All students at the College, who are notoriously ambitious and active in the community, have undoubtedly felt stressed at one point or another. For some, that day-to-day stress can develop into something more, and it is on this topic that Assistant Professor of Psychology Kate Stroud is conducting her research. In “Project on Youth Stress and Coping,” Stroud’s main goal is to identify factors that affect adolescents’ response to stress and contribute to their susceptibility. “All adolescents experience stress, but not all develop depression,” Stroud said. Her research focuses on identifying risk factors and targeting adolescents who exhibit them in an effort to prevent the onset of depression.
“Project on Youth Stress and Coping” is a multi-wave longitudinal study, which means that data is collected from a group of participants multiple times over the course of several years. Stroud is specifically doing research on adolescent girls and their primary female caregivers. The research is conducted beginning when the girls are in either sixth or seventh grade and continues until their graduation from high school. They are selected at this age because, as Stroud explained, “None have a history of depression when the study begins, so we can identify causal factors,” which helps treatment and prevention efforts.
Eighty-six families are currently participating, though Stroud and her team are looking to recruit more for a goal of 150 families total. Families are residents of Berkshire County, South County and Southern County, and were contacted through the girls’ schools where information was passed out to students. “Families participate because they want to help other girls to be able to cope more effectively with stress,” Stroud said of her volunteers. Why girls? “The rate of depression increases in adolescence for girls and not for boys,” Stroud said. “A lot of girls struggle with [depression] and a lot of my clinical work was with girls.”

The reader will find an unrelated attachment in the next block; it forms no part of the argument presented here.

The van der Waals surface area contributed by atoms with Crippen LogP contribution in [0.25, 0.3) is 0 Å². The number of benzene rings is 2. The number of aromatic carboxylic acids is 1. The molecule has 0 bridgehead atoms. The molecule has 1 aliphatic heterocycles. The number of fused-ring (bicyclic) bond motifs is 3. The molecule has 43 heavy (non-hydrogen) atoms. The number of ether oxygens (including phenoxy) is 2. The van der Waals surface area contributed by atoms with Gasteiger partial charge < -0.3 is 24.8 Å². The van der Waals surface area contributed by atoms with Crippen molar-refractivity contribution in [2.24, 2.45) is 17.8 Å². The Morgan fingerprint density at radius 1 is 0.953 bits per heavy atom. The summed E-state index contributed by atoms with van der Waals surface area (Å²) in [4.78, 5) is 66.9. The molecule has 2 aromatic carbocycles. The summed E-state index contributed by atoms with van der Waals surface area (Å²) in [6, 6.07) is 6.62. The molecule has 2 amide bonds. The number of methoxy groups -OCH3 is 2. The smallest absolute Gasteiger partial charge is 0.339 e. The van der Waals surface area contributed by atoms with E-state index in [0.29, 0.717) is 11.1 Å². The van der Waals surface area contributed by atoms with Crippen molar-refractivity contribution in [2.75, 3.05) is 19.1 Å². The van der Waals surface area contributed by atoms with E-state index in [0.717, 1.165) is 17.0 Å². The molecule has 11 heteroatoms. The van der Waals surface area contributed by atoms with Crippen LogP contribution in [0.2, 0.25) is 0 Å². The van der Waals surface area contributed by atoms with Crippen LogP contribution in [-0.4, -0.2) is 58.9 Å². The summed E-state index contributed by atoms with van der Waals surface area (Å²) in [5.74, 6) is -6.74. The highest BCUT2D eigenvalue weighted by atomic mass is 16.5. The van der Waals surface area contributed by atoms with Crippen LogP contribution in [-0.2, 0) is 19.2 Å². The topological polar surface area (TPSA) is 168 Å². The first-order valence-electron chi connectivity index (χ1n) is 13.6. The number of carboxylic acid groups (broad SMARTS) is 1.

Last November, Stroud held her initial visits, interviewing the girls and their female caregivers in the laboratory and having them fill out an online questionnaire. The follow-ups take place once a year – the first wave of follow-ups is scheduled to begin later this month – and they consist of a phone interview and an online questionnaire. “Mothers were interviewed about their own diagnostic statuses to see if they have any psychopathology themselves,” Stroud said. The female guardians and their daughters were interviewed separately for “all different types of risk and protective factors,” she explained. Stroud examines genetic polymorphisms known to affect susceptibility to stress, the pattern of adolescents’ diurnal, or daily, cortisol levels, the body’s main stress hormone, personality, the strategies they used to cope with stress and their interpersonal relationships, namely relationships they have with people important in their lives. The research team uses an objective interview to assess stress in every domain in adolescents’ lives, including academics, family, friends, health and a range of other factors, and also inquires about both the teenagers’ chronic experiences and specific events in their lives.